Note: This is the first of two articles on this year’s New York Jewish Film Festival.
This year’s New York Jewish Film Festival, which opens its two-week run on Jan. 11, falls neatly into two thematic threads, focusing on the role of women in the Jewish world, Israel in particular, and the exigencies of the artistic life under political and social pressure. What is impressive about this duality is the range of films it produces, running the gamut from biopics about famous scientists to arch comedies about synagogue life, from documentaries about great photographers to family dramas about dark secrets and the price it costs to keep them.
In short, it’s another typically heady smorgasbord from this always-engaging event.
The first week’s films are weighted towards women and women’s issues, leading off with an exceptionally promising feature debut from writer-director Dorit Hakim, the opening night film “Moon in the 12th House.” It’s a moody, elliptical and occasionally chilly family melodrama about estranged sisters Mira (Yuval Scharf) and Lenny (Yaara Pelzig), who are thrown back together by circumstance. Mira has walked away from her lover and business partner after putting the cops onto his nightclub/drug-dealing enterprise. Lenny is caring for their father, rendered immobile after a major stroke. These two have a lot of history, and Hakim doles out the backstory adroitly with a metaphorical eyedropper, scattering hints and actual information slowly and sparingly.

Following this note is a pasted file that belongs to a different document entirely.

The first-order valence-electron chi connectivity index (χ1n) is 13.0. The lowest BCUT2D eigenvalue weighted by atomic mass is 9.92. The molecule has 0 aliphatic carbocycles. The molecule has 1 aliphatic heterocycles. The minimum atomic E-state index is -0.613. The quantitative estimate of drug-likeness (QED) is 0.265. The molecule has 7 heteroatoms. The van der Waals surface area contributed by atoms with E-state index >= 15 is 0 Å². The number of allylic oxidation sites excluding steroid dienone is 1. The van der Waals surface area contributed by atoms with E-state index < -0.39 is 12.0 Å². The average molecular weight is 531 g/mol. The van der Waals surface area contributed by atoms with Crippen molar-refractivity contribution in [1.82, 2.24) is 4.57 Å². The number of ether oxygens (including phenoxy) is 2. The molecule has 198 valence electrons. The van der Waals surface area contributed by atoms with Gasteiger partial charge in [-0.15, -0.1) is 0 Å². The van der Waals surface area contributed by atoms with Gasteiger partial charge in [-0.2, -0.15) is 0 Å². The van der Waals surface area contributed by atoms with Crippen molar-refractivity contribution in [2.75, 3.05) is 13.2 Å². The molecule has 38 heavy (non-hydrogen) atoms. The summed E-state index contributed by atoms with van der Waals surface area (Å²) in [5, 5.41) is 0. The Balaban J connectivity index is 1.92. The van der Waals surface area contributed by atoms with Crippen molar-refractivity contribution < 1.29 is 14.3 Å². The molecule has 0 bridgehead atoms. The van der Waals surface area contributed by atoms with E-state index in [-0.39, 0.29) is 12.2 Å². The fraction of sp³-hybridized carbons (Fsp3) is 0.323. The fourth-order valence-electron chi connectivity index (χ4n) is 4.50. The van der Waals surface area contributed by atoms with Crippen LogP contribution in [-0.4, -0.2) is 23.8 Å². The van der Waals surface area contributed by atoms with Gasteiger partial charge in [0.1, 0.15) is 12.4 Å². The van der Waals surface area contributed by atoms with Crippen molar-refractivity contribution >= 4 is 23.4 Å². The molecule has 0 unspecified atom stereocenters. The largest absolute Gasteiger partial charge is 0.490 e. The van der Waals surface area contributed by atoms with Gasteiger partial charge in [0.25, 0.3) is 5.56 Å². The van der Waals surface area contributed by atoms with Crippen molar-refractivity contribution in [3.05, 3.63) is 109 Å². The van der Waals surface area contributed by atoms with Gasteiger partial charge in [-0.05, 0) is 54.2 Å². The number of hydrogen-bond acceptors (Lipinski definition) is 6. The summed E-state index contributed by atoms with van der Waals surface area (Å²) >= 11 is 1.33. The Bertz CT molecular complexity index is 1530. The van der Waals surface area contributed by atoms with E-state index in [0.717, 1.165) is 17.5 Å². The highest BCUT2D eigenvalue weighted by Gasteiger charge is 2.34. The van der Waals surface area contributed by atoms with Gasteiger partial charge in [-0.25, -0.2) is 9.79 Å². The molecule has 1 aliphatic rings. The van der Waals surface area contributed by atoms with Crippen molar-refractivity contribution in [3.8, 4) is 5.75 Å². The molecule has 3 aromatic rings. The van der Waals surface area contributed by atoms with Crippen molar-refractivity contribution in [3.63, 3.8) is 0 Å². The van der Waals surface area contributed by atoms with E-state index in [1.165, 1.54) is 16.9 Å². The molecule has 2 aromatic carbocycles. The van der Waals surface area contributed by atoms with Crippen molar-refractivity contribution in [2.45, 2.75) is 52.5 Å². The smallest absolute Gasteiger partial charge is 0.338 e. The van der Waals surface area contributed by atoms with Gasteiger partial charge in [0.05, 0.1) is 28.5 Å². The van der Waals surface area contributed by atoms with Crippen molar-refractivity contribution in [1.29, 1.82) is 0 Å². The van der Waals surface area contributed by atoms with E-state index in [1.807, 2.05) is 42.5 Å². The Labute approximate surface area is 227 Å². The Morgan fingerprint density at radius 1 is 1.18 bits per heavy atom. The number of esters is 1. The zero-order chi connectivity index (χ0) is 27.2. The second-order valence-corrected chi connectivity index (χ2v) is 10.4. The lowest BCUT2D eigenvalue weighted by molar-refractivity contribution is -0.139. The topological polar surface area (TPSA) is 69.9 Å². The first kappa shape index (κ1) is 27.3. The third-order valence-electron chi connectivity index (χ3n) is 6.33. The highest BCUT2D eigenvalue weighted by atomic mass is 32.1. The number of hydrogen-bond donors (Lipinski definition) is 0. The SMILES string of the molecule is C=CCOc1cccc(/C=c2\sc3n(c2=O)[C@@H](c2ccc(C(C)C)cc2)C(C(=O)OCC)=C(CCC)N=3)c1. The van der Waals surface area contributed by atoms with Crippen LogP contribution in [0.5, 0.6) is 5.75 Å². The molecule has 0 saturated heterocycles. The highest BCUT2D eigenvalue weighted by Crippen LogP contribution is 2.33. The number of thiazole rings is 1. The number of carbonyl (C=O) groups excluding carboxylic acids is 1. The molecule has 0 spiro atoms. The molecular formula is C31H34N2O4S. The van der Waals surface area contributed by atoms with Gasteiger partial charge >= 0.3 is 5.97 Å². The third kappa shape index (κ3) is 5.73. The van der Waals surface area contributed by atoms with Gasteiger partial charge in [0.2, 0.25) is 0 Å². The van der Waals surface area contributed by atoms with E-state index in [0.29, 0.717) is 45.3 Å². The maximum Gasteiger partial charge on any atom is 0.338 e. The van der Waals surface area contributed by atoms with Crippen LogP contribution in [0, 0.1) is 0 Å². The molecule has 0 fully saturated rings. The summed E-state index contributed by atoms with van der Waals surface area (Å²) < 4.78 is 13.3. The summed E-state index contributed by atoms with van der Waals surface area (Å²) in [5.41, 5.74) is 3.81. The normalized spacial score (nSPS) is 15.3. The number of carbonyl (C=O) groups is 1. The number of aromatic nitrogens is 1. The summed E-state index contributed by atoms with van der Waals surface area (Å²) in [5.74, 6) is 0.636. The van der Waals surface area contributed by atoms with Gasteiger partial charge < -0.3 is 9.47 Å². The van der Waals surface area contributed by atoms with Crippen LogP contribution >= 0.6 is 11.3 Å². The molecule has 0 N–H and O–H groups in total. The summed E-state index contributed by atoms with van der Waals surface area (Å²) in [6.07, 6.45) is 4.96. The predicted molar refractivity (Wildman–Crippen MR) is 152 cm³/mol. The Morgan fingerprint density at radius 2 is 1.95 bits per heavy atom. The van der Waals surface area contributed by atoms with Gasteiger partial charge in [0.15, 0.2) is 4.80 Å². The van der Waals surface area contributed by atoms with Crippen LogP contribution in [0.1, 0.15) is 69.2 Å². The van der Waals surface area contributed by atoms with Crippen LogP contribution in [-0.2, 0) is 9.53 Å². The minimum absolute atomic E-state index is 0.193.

The film’s coolly distanced visual style — shimmering surfaces, reflections on glass and water, oddly antiseptic settings — works as a dynamic counterpoint to the narrative structure, keeping viewers at arm’s length, much as the two sisters warily circle one another. It’s a film in which voices are never raised and the potentially purple plot devices are played out in a low, electric hum rather than a demonstrative rattle of gunfire.
Happily, the effect of all this understatement and the pauses and silences that surround Hakim’s functional, efficient dialogue is to make the deep feelings underlying the quiet resonate all the more powerfully. Home, as the man said, is where you go and they have to let you in, but the baggage you carry comes with you, and that is what makes “Moon in the 12th House” a good start to Hakim’s career and this year’s festival.
Avi Nesher has long been interested in paired female protagonists working through their problems with an over-riding solidarity that outweighs any other conflicts. His latest film, “Past Life,” could be taken as a vaguely feminist reworking of the themes of his “The Matchmaker,” from 2010, with its concern with the generational split among Israelis who survived the Shoah and those who came after. Like “The Matchmaker,” the new film is a period piece, this time set in 1977 and, as is usually the case with Nesher’s films, it centers on the ways in which the not-so-distant past threatens the potential romantic happiness of the present.
As in “Moon in the 12th House,” the protagonists are sisters and somewhat estranged. Sephi (Joy Rieger) is a promising music student, a gifted choral singer who wants a career as a composer. When a strange woman confronts her after a successful performance in Berlin, calling her father a murderer, she is baffled and troubled. Her sister Nana (Nelly Tagar, star of the 2014 hit comedy “Zero Motivation”) is an investigative journalist working with her husband on a magazine that is an uneasy mix of muckraking radicalism and soft-core porn; barely on speaking terms with their father, she wants to pursue the story, perhaps with the hope of embarrassing Daddy.